On the night of 7 July 2001 the Manningham area of Bradford experienced what has been described as the worst rioting in the city for 20 years. The riots were stoked up by the activities of the National Front and the BNP - an organisation which continues to win large votes in council elections, and recently won a council by-election in Blackburn. Tim Hales looks at the aftermath of the Bradford riot and argues that very little has been learnt
During eight hours of bitter confrontation between predominantly Pakistani youth and the police an estimated £25 million pounds of damage was done and 300 police officers were injured.
The riots erupted after weeks of tension fomented by the activities and threats of the National Front and the BNP, both assiduous in stoking the racial tensions that have developed in the economically deprived and politically neglected Northern cities of Bradford, Oldham and Burnley.
An NF march was threatened and so were counter demonstrations. Local Asian communities, who for years had expressed resentment at targeted policing and racism on the part of police officers were angry and frightened. When, that afternoon, an Asian youth was attacked by fascists leaving a pub and police apparently took no action, fear and anger gave way to violent rage and a bloody street battle that lasted through the night.
The behaviour of some of the rioters was undoubtedly vicious and dangerous. One pub (not a haunt of fascists) was set on fire with customers and the landlord's family inside. Citizens of Bradford were shocked and many in the Asian community deeply ashamed by the events that night.
It is not surprising that in the aftermath of the riots there have been reactions both of anger against the rioters and of concern that such a degree of segregation and polarisation has been allowed to develop in our inner cities.
What should worry us is that for our white political leaders in New Labour only the anger seems to have validity, while the warnings laid out in a report on the city's racial problems by Lord Herman Ouseley, former head of the Commission for Racial Equality, seem to have been studiously ignored.
In the months after the rioting, many of the young men who had participated in the disturbances gave themselves up to the police.
Some of them were persuaded by their families, some had been caught on surveillance cameras. They were advised by their lawyers and by community leaders to plead guilty to charges put to them. Most of these individuals had no previous involvement with crime and expressed remorse for their actions during that night.
This cooperation with the police and courts has cut no ice with the judges. They seem to have revelled in the opportunity to demonstrate hard-nosed "retributive justice", and for some two hundred men brought before the courts the average sentence has been four to five years with some as long as eight years.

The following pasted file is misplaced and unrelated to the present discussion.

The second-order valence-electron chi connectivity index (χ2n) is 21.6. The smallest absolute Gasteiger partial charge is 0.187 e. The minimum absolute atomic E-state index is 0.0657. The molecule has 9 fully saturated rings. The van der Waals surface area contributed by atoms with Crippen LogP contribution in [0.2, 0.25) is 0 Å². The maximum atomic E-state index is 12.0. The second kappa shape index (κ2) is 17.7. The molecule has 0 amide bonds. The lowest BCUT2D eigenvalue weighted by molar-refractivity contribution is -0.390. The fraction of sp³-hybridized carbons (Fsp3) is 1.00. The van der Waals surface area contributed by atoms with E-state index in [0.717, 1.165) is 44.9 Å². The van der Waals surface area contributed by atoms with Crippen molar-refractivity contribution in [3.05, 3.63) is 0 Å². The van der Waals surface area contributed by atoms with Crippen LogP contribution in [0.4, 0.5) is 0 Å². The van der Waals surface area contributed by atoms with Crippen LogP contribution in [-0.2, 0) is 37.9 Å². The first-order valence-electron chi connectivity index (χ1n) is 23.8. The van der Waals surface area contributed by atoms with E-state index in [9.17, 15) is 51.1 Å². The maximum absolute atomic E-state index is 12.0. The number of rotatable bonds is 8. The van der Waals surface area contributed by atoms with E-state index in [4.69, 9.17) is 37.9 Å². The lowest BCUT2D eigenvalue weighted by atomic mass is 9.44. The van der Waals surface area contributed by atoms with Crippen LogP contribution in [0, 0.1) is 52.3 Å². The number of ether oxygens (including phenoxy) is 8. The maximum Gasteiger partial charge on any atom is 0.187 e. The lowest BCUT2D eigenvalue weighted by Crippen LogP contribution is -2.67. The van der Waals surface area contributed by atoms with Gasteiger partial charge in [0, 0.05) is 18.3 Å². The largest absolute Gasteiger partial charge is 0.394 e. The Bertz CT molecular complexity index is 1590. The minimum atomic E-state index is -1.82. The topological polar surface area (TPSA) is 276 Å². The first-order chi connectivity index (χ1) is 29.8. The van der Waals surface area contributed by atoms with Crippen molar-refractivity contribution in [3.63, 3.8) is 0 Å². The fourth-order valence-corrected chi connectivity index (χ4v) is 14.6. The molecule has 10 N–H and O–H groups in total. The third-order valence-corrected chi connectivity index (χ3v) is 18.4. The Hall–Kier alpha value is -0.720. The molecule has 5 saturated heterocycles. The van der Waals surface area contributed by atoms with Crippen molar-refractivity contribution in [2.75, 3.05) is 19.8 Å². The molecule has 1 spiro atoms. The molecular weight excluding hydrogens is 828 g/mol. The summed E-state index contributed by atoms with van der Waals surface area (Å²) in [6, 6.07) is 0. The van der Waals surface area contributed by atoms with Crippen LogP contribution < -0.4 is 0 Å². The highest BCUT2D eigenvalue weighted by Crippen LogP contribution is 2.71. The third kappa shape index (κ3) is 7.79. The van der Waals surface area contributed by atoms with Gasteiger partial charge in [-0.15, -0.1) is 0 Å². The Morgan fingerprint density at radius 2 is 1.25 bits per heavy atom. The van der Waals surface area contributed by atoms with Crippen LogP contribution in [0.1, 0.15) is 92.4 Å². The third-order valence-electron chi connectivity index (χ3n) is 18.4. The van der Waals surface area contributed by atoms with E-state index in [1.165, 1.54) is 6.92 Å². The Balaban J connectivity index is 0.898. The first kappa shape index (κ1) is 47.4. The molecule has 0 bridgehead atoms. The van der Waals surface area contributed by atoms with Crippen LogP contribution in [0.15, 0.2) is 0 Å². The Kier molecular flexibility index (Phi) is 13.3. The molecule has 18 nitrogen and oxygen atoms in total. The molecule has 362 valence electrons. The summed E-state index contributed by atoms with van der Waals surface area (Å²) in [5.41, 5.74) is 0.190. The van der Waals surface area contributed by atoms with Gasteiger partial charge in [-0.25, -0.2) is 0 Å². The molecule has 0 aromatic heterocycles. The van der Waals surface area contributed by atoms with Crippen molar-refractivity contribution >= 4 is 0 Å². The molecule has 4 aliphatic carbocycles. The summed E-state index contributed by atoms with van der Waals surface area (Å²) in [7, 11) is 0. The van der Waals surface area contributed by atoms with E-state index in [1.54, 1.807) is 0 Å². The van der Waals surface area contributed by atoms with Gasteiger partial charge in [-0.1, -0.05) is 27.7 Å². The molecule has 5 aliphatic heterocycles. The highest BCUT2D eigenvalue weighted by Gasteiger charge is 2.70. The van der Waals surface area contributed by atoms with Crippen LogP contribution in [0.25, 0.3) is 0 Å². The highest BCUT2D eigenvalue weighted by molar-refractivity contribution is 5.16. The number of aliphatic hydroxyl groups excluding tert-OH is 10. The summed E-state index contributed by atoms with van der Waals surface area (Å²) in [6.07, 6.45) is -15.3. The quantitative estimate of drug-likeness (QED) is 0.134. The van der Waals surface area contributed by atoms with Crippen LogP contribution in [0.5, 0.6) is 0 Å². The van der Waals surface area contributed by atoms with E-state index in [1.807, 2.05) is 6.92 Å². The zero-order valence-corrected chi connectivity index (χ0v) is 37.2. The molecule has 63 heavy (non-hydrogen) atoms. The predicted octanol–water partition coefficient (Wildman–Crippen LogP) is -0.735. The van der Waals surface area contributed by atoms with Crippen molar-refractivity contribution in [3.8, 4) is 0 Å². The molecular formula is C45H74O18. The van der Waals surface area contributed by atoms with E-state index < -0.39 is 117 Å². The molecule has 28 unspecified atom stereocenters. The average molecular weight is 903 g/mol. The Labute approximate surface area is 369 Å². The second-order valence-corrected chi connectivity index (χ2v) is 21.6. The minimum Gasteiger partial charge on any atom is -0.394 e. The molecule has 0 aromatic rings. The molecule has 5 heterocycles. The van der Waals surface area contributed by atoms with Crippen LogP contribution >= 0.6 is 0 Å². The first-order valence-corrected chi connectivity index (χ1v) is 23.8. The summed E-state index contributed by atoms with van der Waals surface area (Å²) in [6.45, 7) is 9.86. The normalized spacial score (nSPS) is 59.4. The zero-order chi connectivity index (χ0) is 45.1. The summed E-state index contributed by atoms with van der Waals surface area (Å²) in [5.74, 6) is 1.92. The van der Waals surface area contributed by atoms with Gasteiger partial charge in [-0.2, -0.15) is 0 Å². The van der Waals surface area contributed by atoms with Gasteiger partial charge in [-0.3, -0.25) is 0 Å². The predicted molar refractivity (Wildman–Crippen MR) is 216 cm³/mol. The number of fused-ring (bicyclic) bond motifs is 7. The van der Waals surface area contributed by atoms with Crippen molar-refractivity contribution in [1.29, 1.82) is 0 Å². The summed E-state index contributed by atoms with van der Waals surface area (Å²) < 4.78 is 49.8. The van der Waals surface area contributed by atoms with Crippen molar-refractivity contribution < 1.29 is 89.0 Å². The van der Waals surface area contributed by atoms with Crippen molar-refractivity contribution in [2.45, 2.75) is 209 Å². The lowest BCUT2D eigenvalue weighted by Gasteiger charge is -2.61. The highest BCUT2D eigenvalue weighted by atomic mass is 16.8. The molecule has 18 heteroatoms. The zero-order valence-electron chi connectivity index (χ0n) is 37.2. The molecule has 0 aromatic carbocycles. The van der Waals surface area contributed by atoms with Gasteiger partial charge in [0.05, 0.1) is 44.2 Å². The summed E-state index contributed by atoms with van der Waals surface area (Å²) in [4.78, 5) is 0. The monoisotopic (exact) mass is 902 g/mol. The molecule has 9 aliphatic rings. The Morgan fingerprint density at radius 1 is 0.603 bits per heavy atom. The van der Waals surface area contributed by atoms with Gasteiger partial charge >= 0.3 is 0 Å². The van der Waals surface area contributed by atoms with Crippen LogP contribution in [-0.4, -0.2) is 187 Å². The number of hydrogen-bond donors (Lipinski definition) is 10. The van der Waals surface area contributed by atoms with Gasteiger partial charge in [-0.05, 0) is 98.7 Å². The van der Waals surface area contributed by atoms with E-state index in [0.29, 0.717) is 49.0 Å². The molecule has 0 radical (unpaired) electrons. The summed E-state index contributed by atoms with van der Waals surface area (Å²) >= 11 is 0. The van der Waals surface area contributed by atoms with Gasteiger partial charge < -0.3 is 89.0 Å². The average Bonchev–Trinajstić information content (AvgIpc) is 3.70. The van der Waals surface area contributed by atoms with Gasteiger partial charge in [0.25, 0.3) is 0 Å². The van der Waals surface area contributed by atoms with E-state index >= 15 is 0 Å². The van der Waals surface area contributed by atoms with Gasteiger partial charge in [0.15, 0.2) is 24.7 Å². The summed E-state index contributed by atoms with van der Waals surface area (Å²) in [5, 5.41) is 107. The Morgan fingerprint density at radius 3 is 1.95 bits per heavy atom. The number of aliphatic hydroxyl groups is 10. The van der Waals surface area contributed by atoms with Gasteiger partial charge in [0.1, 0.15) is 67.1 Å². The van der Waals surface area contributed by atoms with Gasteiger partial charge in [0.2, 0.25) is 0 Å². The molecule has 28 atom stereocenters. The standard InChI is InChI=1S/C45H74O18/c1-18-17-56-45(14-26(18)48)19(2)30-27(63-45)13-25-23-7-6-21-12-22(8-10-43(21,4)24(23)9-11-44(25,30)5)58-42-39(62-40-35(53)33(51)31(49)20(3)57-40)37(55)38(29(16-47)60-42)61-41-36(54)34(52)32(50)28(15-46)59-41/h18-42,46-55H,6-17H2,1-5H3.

Some of these sentences have been handed out for a single act of stone throwing. Bradford's senior judge, ex-public school boy Stephen Gullick, has commented that the charges include not only the actions of the individual defendants but also the unlawful conduct of those around them as well. A strange way to do justice?
Not according to David Blunkett and Tony Blair.
The Home Secretary has been quick to enhance his reputation for inflammatory statements on racial issues. In September 2002 he attacked The Bradford Fair Justice Campaign, telling them to stop "whining" about harsh sentences.
The Bradford campaign has been launched by families of the defendants, and now numbers over 3,000 supporters. They accept that there should be punishment for the acts of violence on 7 July, but they are devastated at the severity of sentencing and the lack of differentiation between levels of participation.
They also believe that these sentences have been disproportionate when compared to sentencing in other cities.
Many of them persuaded their own relatives to own up to offences in the belief that they would at least be fairly treated. Now they are embittered by what they see is a heavy handed racist response by the authorities.
It certainly seems as though New Labour have adopted the arrogant, ignorant Powellite attitudes that have contributed so much to poor race relations in this country.
By their unwillingness to deal with the problems of poverty in the inner cities Labour have allowed racists and fascists to gain support amongst poor deprived whites.
They have compounded this by aligning themselves in policies and statements with the reactionary right which have made the Asian and other deprived urban minority communities feel even more isolated, vulnerable and angry.